Maxwell Street: Jews and Blues

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By Bonni McKeown

On the near West Side not far from the Illinois Central rail terminal where thousands of migrating southerners arrived in Chicago, many musicians earned their first city money in tin cups at the Maxwell Street market.   

In a city divided into ethnic neighborhoods, Maxwell Street was one place where everyone came together and exchanged their goods and part of their culture. The only color that mattered was green: money.  Whether you came from Italy, Mexico or the American South, you could get a toe-hold in Chicago by selling your goods or buying supplies cheap on Maxwell Street. Customers and sellers haggled, just like a Middle Eastern bazaar.  A slogan in one second-story window read: "We Cheat You Fair."

The city established the open-air market around Roosevelt Road and Halsted Street in 1911. It thrived in that spot until around 2001, when the city and UIC, ignoring community protests, tore down most of the historic stores to re-do the area as an upscale commercial district.  A remnant of the outdoor market still operates on Sundays 7 a.m. to 3 p.m. in a vacant lot at 800 S. DesPlaines Street.

In Maxwell Street's heyday, from the 1920s through 1990s, vendors would set up carts and booths along the sidewalks in front of the stores. Each Sunday, the streets were completely packed with pedestrians of all ages, shopping for everything from hosiery to hubcaps. Laura Kameldulski and Lori Grove of the Maxwell Street foundation show you the pictures in their book:  http://www.amazon.com/Chicagos-Maxwell-Street-Images-America/dp/0738520292

Entertainers earned nickels and dimes amusing the shoppers--singing, juggling, doing magic tricks.  "Chicken man" had a chicken who would perch on his shoulder, dance, and pretend to sleep. Meat packing plants nearby made the area famous for its hotdogs and Polish sausage, which were dispensed 24 hours a day at Jim's stand. Red and yellow awnings at hotdog spots scattered around town still imitate the Maxwell Street colors.  

Musicians--country, gospel, and especially blues-- would meet at the market. Blues bands would form there, to play in dozens of small clubs, up and down State Street on the South Side, and along Roosevelt and Madison and other main streets of the West Side.  Southerners, arriving by the thousands pursuing jobs in the big city in the 1950s, craved the down-home sounds. Musicians knew they had to amplify to compete with city traffic and noise. They adopted modern electric instruments including the guitar and bass guitar.  Maxwell Street became known as the birthplace of Chicago electric blues. The Maxwell Street sound was raw and plain-spoken, reflecting both the country and the city.

Many of the Maxwell Street storekeepers were Jewish; people nicknamed the market "Jewtown." The merchants welcomed the musicians to plug in and draw crowds to their stores.  As they prospered, the Jewish community gradually moved west into Lawndale, Austin, and then to suburbs such as Glencoe.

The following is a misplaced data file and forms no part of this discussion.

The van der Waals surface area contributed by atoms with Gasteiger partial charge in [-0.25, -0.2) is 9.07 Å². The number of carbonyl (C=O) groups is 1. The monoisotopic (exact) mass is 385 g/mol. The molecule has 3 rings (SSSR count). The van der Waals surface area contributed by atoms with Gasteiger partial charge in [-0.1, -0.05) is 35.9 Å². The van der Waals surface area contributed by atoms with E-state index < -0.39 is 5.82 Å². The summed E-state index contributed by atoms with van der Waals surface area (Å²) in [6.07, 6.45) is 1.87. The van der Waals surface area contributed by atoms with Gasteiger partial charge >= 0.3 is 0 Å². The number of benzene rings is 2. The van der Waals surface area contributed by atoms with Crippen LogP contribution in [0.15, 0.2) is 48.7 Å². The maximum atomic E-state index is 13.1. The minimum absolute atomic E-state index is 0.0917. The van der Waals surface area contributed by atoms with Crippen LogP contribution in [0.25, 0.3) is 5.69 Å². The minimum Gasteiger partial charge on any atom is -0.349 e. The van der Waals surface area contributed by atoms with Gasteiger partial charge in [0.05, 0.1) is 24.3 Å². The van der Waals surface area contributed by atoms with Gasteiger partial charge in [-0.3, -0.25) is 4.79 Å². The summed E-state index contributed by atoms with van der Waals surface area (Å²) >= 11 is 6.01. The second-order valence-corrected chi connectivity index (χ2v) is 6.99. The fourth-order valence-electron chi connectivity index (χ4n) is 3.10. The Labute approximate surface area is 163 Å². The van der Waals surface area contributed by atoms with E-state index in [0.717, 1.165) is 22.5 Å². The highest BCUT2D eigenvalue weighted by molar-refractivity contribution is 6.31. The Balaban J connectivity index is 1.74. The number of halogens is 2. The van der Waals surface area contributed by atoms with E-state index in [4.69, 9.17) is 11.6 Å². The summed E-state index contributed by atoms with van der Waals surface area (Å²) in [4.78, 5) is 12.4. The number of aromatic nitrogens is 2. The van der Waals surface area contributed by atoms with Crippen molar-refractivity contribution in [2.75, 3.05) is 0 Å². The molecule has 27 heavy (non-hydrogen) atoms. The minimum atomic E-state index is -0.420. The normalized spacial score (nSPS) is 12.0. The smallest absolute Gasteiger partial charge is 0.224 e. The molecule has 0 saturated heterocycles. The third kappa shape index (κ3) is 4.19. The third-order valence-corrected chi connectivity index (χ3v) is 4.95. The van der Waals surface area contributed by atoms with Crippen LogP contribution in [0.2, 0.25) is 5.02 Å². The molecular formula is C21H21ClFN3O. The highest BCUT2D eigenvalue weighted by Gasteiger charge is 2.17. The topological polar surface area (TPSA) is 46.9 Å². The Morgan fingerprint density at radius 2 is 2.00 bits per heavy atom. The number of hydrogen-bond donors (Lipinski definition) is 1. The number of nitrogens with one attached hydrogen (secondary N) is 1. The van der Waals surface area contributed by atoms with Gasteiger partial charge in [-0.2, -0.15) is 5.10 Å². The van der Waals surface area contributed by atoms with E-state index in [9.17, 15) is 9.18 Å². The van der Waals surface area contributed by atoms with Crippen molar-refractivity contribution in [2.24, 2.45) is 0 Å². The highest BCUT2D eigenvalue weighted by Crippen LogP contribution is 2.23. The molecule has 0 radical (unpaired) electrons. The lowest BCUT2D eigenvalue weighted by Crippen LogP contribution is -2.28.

African Americans followed some of the Jewish migration patterns and ended up on the West Side. You can see Black churches today in Lawndale and Austin, housed in former synagogues. Robert Packer has discovered these buildings around the city. http://forgottensynagogues.com  

Some Jewish entrepreneurs, such as Bernard Abrams and his wife Red, with their Maxwell Street Radio and Record Company and their small label OraNelle Records, promoted the Black musicians. http://myweb.clemson.edu/~campber/oranelle.html

The Blues Brothers movie scene where Aretha Franklin sings "Think!" was filmed in 1979 in a set based on Nate's Delicatessen on Maxwell Street. The Rolling Stones copied singing and stage dancing styles of Maxwell Street performers. http://www.maxwellstreetdocumentary.com  

 Daddy Stovepipe, Little Walter Jacobs, Robert Nighthawk, Blind Arvella Gray,  Eddie Taylor, and Floyd Jones were among many blues people who played on Maxwell Street. Singer Johnnie Mae Dunson Smith, known as the Queen of Maxwell Street, was a key voice in the year 2000 protests against tearing it down.   Johnnie Mae wrote songs for herself and for Jimmy Reed.  She was "a whole lotta woman."  http://www.bogfire.com/johnnie_music.html

Jimmie Lee Robinson, who grew up on the neighborhood, went on a hunger strike and sang his own blues to protest its demise:  http://www.youtube.com/watch?v=yWE7dwQ6TN0

Over a decade after demolition, it's still hard to see why city leaders didn't appreciate the cultural value in the historic mixing bowl that was Maxwell Street. www.maxwellstreet.org

 

For more blog stories on Chicago West Side blues, click the author's name above.

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Colleen Anderson from Charleston, WV  

Posted: November 13th, 2013 3:42 PM

Thank you for an important history lesson!

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